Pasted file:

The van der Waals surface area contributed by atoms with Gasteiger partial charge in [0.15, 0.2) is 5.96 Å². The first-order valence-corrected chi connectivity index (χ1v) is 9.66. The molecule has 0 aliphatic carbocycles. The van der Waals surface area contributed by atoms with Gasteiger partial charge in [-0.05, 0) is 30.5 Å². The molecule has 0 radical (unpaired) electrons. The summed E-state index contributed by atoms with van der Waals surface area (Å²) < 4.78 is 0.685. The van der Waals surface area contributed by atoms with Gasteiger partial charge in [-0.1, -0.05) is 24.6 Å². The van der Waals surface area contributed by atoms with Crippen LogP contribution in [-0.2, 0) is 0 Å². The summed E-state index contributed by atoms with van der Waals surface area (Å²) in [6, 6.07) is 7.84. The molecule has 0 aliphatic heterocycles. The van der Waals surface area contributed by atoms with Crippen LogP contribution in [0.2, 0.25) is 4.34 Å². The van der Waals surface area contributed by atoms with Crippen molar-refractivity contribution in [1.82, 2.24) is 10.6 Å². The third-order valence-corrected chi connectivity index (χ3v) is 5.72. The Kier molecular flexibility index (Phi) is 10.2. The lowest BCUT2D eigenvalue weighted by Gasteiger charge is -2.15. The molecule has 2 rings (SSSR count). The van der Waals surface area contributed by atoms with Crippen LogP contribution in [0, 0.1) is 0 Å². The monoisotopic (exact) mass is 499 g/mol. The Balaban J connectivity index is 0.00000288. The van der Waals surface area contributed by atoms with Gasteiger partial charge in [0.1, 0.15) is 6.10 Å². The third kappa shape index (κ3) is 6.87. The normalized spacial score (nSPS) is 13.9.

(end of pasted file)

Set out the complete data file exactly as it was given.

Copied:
The van der Waals surface area contributed by atoms with Gasteiger partial charge in [0.15, 0.2) is 5.96 Å². The first-order valence-corrected chi connectivity index (χ1v) is 9.66. The molecule has 0 aliphatic carbocycles. The van der Waals surface area contributed by atoms with Gasteiger partial charge in [-0.05, 0) is 30.5 Å². The molecule has 0 radical (unpaired) electrons. The summed E-state index contributed by atoms with van der Waals surface area (Å²) < 4.78 is 0.685. The van der Waals surface area contributed by atoms with Gasteiger partial charge in [-0.1, -0.05) is 24.6 Å². The van der Waals surface area contributed by atoms with Crippen LogP contribution in [-0.2, 0) is 0 Å². The summed E-state index contributed by atoms with van der Waals surface area (Å²) in [6, 6.07) is 7.84. The molecule has 0 aliphatic heterocycles. The van der Waals surface area contributed by atoms with Crippen LogP contribution in [0.2, 0.25) is 4.34 Å². The van der Waals surface area contributed by atoms with Crippen molar-refractivity contribution in [1.82, 2.24) is 10.6 Å². The third-order valence-corrected chi connectivity index (χ3v) is 5.72. The Kier molecular flexibility index (Phi) is 10.2. The lowest BCUT2D eigenvalue weighted by Gasteiger charge is -2.15. The molecule has 2 rings (SSSR count). The van der Waals surface area contributed by atoms with Crippen LogP contribution in [0, 0.1) is 0 Å². The monoisotopic (exact) mass is 499 g/mol. The Balaban J connectivity index is 0.00000288. The van der Waals surface area contributed by atoms with Gasteiger partial charge in [0.1, 0.15) is 6.10 Å². The third kappa shape index (κ3) is 6.87. The normalized spacial score (nSPS) is 13.9.